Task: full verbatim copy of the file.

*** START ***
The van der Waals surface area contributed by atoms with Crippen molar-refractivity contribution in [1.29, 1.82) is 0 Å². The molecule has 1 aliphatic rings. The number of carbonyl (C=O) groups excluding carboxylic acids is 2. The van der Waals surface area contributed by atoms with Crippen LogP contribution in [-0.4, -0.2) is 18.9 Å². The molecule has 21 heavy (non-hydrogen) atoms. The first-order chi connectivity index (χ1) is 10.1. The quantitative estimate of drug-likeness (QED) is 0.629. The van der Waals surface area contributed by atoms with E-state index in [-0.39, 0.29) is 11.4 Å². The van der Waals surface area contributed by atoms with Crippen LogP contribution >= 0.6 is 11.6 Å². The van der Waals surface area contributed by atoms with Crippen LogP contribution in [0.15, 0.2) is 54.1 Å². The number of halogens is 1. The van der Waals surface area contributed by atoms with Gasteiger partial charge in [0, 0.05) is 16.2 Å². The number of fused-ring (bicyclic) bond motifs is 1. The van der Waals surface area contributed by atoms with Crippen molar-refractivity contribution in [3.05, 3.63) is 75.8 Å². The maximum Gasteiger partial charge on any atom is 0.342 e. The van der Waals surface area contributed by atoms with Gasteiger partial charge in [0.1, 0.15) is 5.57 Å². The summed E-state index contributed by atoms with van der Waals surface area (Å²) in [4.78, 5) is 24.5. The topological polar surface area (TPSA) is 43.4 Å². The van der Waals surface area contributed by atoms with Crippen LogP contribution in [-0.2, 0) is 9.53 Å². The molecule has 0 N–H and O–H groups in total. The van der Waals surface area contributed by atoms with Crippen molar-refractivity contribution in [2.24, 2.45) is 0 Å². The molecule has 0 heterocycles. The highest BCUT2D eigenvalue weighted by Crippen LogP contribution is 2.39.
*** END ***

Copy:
The van der Waals surface area contributed by atoms with Crippen molar-refractivity contribution in [1.29, 1.82) is 0 Å². The molecule has 1 aliphatic rings. The number of carbonyl (C=O) groups excluding carboxylic acids is 2. The van der Waals surface area contributed by atoms with Crippen LogP contribution in [-0.4, -0.2) is 18.9 Å². The molecule has 21 heavy (non-hydrogen) atoms. The first-order chi connectivity index (χ1) is 10.1. The quantitative estimate of drug-likeness (QED) is 0.629. The van der Waals surface area contributed by atoms with E-state index in [-0.39, 0.29) is 11.4 Å². The van der Waals surface area contributed by atoms with Crippen LogP contribution >= 0.6 is 11.6 Å². The van der Waals surface area contributed by atoms with Crippen LogP contribution in [0.15, 0.2) is 54.1 Å². The number of halogens is 1. The van der Waals surface area contributed by atoms with Gasteiger partial charge in [0, 0.05) is 16.2 Å². The number of fused-ring (bicyclic) bond motifs is 1. The van der Waals surface area contributed by atoms with Crippen molar-refractivity contribution in [3.05, 3.63) is 75.8 Å². The maximum Gasteiger partial charge on any atom is 0.342 e. The van der Waals surface area contributed by atoms with Gasteiger partial charge in [0.1, 0.15) is 5.57 Å². The summed E-state index contributed by atoms with van der Waals surface area (Å²) in [4.78, 5) is 24.5. The topological polar surface area (TPSA) is 43.4 Å². The van der Waals surface area contributed by atoms with Crippen LogP contribution in [-0.2, 0) is 9.53 Å². The molecule has 0 N–H and O–H groups in total. The van der Waals surface area contributed by atoms with Crippen molar-refractivity contribution in [2.24, 2.45) is 0 Å². The molecule has 0 heterocycles. The highest BCUT2D eigenvalue weighted by Crippen LogP contribution is 2.39.